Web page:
The revenge of the rubber room


An education reform era policy ended recently as New York lawmakers repealed a law that attempted to remove ineffective instructors from public school classrooms. As Kathleen Moore of the Times Union explained:

Districts can still fire probationary employees, as always. The measures that help them remove ineffective teachers who have tenure, however, have been removed. Repealed were measures that called for an expedited hearing for “just cause” termination and stated that reviews showing a pattern of ineffective teaching would be “very significant evidence” in favor of termination. 

In addition, teacher evaluations will no longer have to consider test scores, student growth scores and other measures that the state tried to use from 2010 until when the pandemic hit in 2020.

If you have been hanging around the ed reform water cooler long enough, you will recall when New York City “rubber rooms” were a cause celebre back in 2009. Job security for tenured teachers reached such absurdity that NYC schools would send instructors accused of criminal activity to “rubber rooms” in order to keep students safe. Mind you these people continued to draw their salary and benefits while doing absolutely nothing. Rubber rooms existed because it was almost impossible to fire a tenured teacher.

State lawmakers attempted to address this with a statewide evaluation policy that could-in theory- allow school administrators to remove tenured teachers for ineffective instruction. In theory this could have a large impact on average student achievement based upon research such as this chart from a 2006 Brookings Institution study:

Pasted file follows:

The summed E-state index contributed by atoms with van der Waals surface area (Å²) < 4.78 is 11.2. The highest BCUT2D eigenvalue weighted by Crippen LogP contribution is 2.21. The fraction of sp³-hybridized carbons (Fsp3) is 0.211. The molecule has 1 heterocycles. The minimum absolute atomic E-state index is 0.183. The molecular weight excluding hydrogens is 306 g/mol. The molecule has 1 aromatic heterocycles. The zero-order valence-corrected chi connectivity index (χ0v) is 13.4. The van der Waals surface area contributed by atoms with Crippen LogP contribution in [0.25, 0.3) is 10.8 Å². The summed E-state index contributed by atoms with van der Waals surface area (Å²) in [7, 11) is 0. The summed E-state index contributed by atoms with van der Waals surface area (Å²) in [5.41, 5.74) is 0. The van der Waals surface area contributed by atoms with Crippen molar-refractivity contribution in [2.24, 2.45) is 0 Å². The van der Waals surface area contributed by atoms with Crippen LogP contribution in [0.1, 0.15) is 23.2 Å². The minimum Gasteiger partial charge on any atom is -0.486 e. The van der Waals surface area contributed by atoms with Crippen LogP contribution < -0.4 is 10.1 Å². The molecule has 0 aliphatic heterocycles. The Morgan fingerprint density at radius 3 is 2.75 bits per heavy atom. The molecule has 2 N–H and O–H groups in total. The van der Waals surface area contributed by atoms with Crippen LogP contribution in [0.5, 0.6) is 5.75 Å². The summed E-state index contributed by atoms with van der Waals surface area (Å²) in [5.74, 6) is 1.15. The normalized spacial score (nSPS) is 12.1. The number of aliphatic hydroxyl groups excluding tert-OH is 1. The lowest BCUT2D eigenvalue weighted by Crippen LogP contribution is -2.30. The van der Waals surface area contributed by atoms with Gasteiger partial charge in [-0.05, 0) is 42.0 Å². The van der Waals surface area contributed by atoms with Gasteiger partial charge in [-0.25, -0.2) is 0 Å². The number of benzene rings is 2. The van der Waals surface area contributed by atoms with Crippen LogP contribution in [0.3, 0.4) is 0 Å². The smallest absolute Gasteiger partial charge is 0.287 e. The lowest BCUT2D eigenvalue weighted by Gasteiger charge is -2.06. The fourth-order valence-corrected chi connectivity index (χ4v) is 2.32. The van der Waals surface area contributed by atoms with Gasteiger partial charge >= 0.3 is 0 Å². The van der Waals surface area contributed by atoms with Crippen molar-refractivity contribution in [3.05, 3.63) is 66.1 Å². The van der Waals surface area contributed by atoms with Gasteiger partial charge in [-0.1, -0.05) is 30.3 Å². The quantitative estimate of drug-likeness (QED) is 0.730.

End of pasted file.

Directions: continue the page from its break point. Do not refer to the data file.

The upshot: Research shows that some teachers are catastrophically poor at getting students to learn (left side of the bell curve) while others are amazing (right side of the bell curve). Obviously what state lawmakers should do is to create a statewide evaluation system to remove the teachers on the left side, and average teacher quality will improve- in theory. As the Times Union article noted, New York had a policy to do just this in theory between 2010 and 2020. Let us then see what happened in New York NAEP scores in practice between 2009 (pre-policy) and 2019 (last NAEP under the policy and before COVID).

Of course, this does not mean that the New York teacher evaluation policy caused New York NAEP scores to decline. It does however mean that the hoped for large improvement in instruction failed to materialize. I don’t know of any data source to confirm or deny this, but I’d be willing to bet a left toe that very few teachers were removed under the policy.

Despite all the Sturm und Drang surrounding this policy at the time, it limped along ineffectually for a decade or so before repeal effectively never being implemented. It’s almost as if school districts have been subject to a deep level of regulatory capture by reactionaries with abundant ability to engage in passive resistance. Reformers bringing technocracy to a politics fight brings to mind Macbeth:

Life’s but a walking shadow, a poor player,
That struts and frets his hour upon the stage,
And then is heard no more. It is a tale
Told by an idiot, full of sound and fury,
Signifying nothing.

It also stands as a great example of Dennis Nedry attempting to get the dinosaur to fetch the stick. Education reform policies require active constituencies in order to work and last. If the supporters of top-down policies recognize this need, they have yet to display much ability to acquire them.


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BY Matthew Ladner

Matthew Ladner is executive editor of NextSteps. He has written numerous studies on school choice, charter schools and special education reform, and his articles have appeared in Education Next; the Catholic Education: A Journal of Inquiry and Practice; and the British Journal of Political Science. He is a graduate of the University of Texas at Austin and received a master's degree and a Ph.D. in political science from the University of Houston. He lives in Phoenix with his wife and three children.

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